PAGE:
The Conditions of Equilibrium of "Non-Stoichiometric" Chemical Compounds

J. S. Anderson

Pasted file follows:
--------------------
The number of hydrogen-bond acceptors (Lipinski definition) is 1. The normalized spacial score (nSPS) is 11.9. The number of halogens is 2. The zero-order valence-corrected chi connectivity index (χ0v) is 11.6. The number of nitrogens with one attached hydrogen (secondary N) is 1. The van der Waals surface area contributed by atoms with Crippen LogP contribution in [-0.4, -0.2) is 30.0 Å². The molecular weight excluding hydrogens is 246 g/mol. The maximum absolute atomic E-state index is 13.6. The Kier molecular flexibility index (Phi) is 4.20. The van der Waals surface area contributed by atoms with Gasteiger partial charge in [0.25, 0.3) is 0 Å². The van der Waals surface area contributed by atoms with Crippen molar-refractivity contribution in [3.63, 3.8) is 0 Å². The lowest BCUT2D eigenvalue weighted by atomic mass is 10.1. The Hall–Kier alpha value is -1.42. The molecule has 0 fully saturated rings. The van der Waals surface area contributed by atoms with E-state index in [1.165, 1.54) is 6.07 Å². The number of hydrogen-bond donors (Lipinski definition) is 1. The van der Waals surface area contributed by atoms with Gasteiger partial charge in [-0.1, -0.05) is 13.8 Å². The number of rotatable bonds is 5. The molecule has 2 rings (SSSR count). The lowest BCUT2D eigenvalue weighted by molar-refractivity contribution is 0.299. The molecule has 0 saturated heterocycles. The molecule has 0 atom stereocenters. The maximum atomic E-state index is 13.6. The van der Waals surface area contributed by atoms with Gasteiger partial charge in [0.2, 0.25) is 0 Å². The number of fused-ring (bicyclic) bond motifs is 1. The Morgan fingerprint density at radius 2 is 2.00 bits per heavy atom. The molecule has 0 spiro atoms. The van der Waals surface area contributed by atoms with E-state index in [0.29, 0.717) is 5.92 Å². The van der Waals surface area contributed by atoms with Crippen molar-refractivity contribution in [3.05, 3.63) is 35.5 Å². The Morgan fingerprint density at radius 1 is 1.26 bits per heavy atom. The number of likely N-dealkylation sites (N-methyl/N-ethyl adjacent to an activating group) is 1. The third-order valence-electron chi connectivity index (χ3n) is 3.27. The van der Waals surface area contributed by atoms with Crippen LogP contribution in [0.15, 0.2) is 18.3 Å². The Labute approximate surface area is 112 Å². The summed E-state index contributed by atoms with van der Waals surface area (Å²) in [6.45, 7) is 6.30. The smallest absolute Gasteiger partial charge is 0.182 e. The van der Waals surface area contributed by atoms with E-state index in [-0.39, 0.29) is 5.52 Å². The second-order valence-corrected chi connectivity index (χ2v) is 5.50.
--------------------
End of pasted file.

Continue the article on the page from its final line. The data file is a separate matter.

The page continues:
The conditions are discussed under which a crystalline binary compound may exist over a relatively wide, but finite, range of chemical composition-e.g. the existence of pyrrhotite, nominally FeS, up to a composition approximately FeS$_{1\cdot 2}$. On the hypothesis that the lattice defects (interstitial atoms or vacant sites), introduced by departure from stoichiometric composition, interact with one another when in adjacent lattice positions, the problem reduces to a form similar to that of Fowler's treatment of regular localized monolayers. It follows that below a certain temperature, determined by the energy of interaction of lattice defects, the phase is stable only when the concentration of defects is less than some limiting value. If this is exceeded, the phase breaks up into a two-phase system. Hence the range of existence of any compound is limited on either side by the compositions at which, for example, the concentration of vacant cation sites and of interstitial atoms reach limiting values. The dependence of these limits on the partial pressure of the volatile component and the degree of lattice disorder in the stoichiometric phase is worked out. The conditions emerge under which (a) the stoichiometric compound may be metastable (e.g. FeS) and (b) the phase is incapable of existence. Experimental pressure-composition isotherms for the systems Pt-PtS-PtS$_{2}$, MS-MS$_{2}$ (M = Fe, Co or Ni), and UO$_{3}$-U$_{3}$O$_{8}$ are compared with the model. The general form of the equilibrium diagrams is satisfactorily reproduced, and the limitations of the model are shown. The formation of anomalous solid solutions between compounds of different formula type (e.g. YF$_{3}$ and CaF$_{2}$) is finally discussed and shown to fall within the scope of the theory.